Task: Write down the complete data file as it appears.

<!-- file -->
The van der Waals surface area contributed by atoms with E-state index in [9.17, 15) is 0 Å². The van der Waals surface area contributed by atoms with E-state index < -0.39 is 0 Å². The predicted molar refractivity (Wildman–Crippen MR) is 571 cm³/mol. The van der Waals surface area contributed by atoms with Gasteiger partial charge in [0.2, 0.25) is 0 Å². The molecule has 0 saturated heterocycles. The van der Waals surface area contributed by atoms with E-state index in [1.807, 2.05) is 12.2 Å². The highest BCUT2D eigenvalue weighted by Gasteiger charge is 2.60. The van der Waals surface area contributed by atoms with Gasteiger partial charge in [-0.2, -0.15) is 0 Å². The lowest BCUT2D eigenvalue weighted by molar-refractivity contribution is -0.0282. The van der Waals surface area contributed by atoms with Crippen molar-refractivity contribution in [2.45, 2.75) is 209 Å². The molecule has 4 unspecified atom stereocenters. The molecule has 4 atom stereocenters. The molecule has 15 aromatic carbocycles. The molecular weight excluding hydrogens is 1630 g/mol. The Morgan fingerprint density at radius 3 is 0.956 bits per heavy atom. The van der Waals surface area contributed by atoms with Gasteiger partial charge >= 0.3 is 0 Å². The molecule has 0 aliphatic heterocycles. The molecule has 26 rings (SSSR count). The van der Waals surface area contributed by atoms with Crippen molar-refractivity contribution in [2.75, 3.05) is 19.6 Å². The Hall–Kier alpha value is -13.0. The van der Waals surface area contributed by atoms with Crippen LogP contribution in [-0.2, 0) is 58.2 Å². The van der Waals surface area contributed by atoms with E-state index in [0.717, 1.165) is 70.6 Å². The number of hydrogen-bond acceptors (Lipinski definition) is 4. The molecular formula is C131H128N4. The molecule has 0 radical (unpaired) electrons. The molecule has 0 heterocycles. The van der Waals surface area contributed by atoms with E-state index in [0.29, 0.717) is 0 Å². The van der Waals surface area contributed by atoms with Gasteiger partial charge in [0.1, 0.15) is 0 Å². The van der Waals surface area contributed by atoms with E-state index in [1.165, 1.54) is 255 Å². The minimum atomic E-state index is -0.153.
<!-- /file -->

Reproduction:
The van der Waals surface area contributed by atoms with E-state index in [9.17, 15) is 0 Å². The van der Waals surface area contributed by atoms with E-state index < -0.39 is 0 Å². The predicted molar refractivity (Wildman–Crippen MR) is 571 cm³/mol. The van der Waals surface area contributed by atoms with Gasteiger partial charge in [0.2, 0.25) is 0 Å². The molecule has 0 saturated heterocycles. The van der Waals surface area contributed by atoms with E-state index in [1.807, 2.05) is 12.2 Å². The highest BCUT2D eigenvalue weighted by Gasteiger charge is 2.60. The van der Waals surface area contributed by atoms with Gasteiger partial charge in [-0.2, -0.15) is 0 Å². The lowest BCUT2D eigenvalue weighted by molar-refractivity contribution is -0.0282. The van der Waals surface area contributed by atoms with Crippen molar-refractivity contribution in [2.45, 2.75) is 209 Å². The molecule has 4 unspecified atom stereocenters. The molecule has 4 atom stereocenters. The molecule has 15 aromatic carbocycles. The molecular weight excluding hydrogens is 1630 g/mol. The Morgan fingerprint density at radius 3 is 0.956 bits per heavy atom. The van der Waals surface area contributed by atoms with Gasteiger partial charge >= 0.3 is 0 Å². The molecule has 0 aliphatic heterocycles. The molecule has 26 rings (SSSR count). The van der Waals surface area contributed by atoms with Crippen molar-refractivity contribution in [2.75, 3.05) is 19.6 Å². The Hall–Kier alpha value is -13.0. The van der Waals surface area contributed by atoms with Crippen LogP contribution in [-0.2, 0) is 58.2 Å². The van der Waals surface area contributed by atoms with E-state index in [0.717, 1.165) is 70.6 Å². The number of hydrogen-bond acceptors (Lipinski definition) is 4. The molecular formula is C131H128N4. The molecule has 0 radical (unpaired) electrons. The molecule has 0 heterocycles. The van der Waals surface area contributed by atoms with E-state index in [0.29, 0.717) is 0 Å². The van der Waals surface area contributed by atoms with Gasteiger partial charge in [0.1, 0.15) is 0 Å². The van der Waals surface area contributed by atoms with E-state index in [1.165, 1.54) is 255 Å². The minimum atomic E-state index is -0.153.